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Apple iPad Air hands-on (2019): Just 'Pro' enough

It's a step up from the standard iPad, and it looks very familiar.
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It used to be that, if you wanted to buy the best possible iPad, you splurged on an iPad Air. It wasn't just sleek -- it was terribly powerful, too. (Well, for the time, anyway.) In 2015, though, the company launched the iPad Pro, and before long, the iPad Air line was discontinued and left to the annals of Apple history. Until now, that is.

To be clear, Apple's new iPad Air has little in common with the old models it shares a name with. It has a bigger, 10.5-inch screen and a body carried over from an earlier iPad Pro. It plays nice with Apple's Pencil, the stylus that — while definitely not for everyone — can feel indispensable to the artistically inclined. The most important distinction, though, might lie in the Air's purpose. Unlike earlier models, which were meant to sit atop Apple's heap of tablets, this year's Air was designed to make a few of the iPad Pro's features more accessible. (Maybe Apple should've called it the iPad XR, instead.) That might not be the most exciting goal for a new tablet, but it is still an important one.

Gallery: iPad Air (2019) hands-on | 10 Photos

We've been testing the new, $499 iPad Air for a little over a day now, and it'll be a while yet before we publish our full review. At this point, though, it's already clear that the new iPad Air sits in a sweet spot that a lot of people are going to find compelling. See, on the low end, there's the $329 iPad — it hasn't been touched this year (so far), and it's an excellent, basic tablet. On the high end, there's the iPad Pro, with its USB-C port and fancy new design (and its $800 price tag).

In our limited time together, the Air seems well-suited to living in that crucial middle ground. Its 10.5-inch display is noticeably better than the one in the less expensive iPad, with its wider color gamut and real-time True Tone color tuning. Sure, it doesn't have the super-smooth ProMotion technology that made the last 10.5-inch iPad so easy on the eyes, but Apple had to save money somewhere. And in terms of performance, it's basically a bigger version of this year's iPad mini, since they both share the same A12 Bionic chipset.

That's a very good thing, mind you: it means that both of this year's new iPads are just as snappy as the iPhone XS family, not to mention noticeably quicker than Apple's $329 tablet. Again, we haven't been testing the Air for very long, but so far, it has handle multitasking, light video editing and graphically complex games with aplomb.

Apart from the screen, the biggest thing the Air has going for it (over the mini and standard iPads, anyway) is the Smart Connector wedged into its left side. This is the first time Apple has built one of these into a non-Pro iPad, and for most people, it basically just means you can magnetically attach a keyboard. (Seriously, there are hardly any accessories that make use of this port.)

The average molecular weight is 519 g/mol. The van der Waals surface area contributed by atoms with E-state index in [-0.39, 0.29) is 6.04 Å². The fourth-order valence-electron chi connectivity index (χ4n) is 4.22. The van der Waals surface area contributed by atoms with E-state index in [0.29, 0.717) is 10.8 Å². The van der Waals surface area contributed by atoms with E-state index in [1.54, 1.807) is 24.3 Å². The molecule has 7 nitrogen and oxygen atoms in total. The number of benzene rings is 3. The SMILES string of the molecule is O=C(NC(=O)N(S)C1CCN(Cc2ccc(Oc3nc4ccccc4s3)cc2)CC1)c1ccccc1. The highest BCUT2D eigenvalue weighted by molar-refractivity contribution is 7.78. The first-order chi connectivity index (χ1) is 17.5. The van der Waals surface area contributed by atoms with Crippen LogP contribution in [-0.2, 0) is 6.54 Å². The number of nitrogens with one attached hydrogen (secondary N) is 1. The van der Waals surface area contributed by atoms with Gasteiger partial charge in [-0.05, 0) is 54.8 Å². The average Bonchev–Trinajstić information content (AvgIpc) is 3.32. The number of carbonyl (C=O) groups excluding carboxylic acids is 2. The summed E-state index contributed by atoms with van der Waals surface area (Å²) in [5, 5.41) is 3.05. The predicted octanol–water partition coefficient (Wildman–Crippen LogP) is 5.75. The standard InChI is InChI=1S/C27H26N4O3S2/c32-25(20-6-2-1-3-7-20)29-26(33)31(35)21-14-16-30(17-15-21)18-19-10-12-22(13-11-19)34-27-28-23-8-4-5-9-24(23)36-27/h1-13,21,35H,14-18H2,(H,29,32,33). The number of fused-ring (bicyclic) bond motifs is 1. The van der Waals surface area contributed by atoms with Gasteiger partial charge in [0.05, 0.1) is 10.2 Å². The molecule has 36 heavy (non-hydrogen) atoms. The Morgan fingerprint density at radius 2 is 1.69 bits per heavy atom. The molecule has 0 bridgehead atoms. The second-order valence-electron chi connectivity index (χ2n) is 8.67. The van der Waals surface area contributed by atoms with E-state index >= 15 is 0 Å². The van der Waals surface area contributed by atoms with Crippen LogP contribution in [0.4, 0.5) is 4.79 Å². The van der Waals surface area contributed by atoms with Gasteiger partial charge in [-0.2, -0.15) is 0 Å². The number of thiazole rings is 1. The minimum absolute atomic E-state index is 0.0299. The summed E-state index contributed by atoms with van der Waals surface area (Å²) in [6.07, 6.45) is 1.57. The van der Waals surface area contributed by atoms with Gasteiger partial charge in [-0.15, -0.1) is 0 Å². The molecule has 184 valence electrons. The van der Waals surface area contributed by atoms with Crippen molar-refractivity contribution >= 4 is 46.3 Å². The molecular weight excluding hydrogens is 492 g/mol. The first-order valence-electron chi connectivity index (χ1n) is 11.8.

In fairness, Apple's Smart Keyboard is perhaps the best non-Bluetooth keyboard you can use with an iPad like this, and I've written nearly all of this story on it (with essentially zero drama). There's little question that this keyboard, and the few accessories like it, make the iPad Air better for getting work done. Just be warned that this luxury will set you back an additional $160.

My colleague Nate didn't find the Air all that exciting when it was announced, and I'm inclined to agree with him to an extent. As genuinely helpful as I've found the Air so far, there's little new ground broken here -- you'll mostly find a bunch of very practical refinements and choices made to manage costs. That's not necessarily a bad thing, though.

I think the fact that the Air exists in this form is important, if only because the existing performance and price gap between the standard iPad and the Pros was begging to be filled with a capable mid-range option. And honestly, after using the Air for a bit, it still ticks off more boxes for me than the mini does: the screen is spacious and pleasant enough to look at, its design is at least somewhat more modern, and the Smart Connector adds at least a degree of flexibility.

It would've been nice to see the Air just a few more Pro-level flourishes, like support for the magnetic Apple Pencil 2. Or maybe a USB-C connector so it could use a universal charging standard and some more potent accessories. Those were probably pipe dreams for this hardware generation, though. At the very least, though, the iPad Air manages to feel just Pro enough that it's a viable choice for the creatives and productive types who'd find the standard iPad and the mini too limiting.

That really shouldn't come as much of a surprise; apart from the lack of a ProMotion display, everything about the Air would've been considered Pro not too long ago. And when you consider this thing offers a bigger screen, better performance, a cleaner design and more flexibility than the standard model for not much more money, it's not hard to imagine tablet shoppers embracing the Air. We'll need to spend more time with the new Air before we draw any final conclusions, but for now, I just can't shake the feeling that this might be the right iPad for most people.

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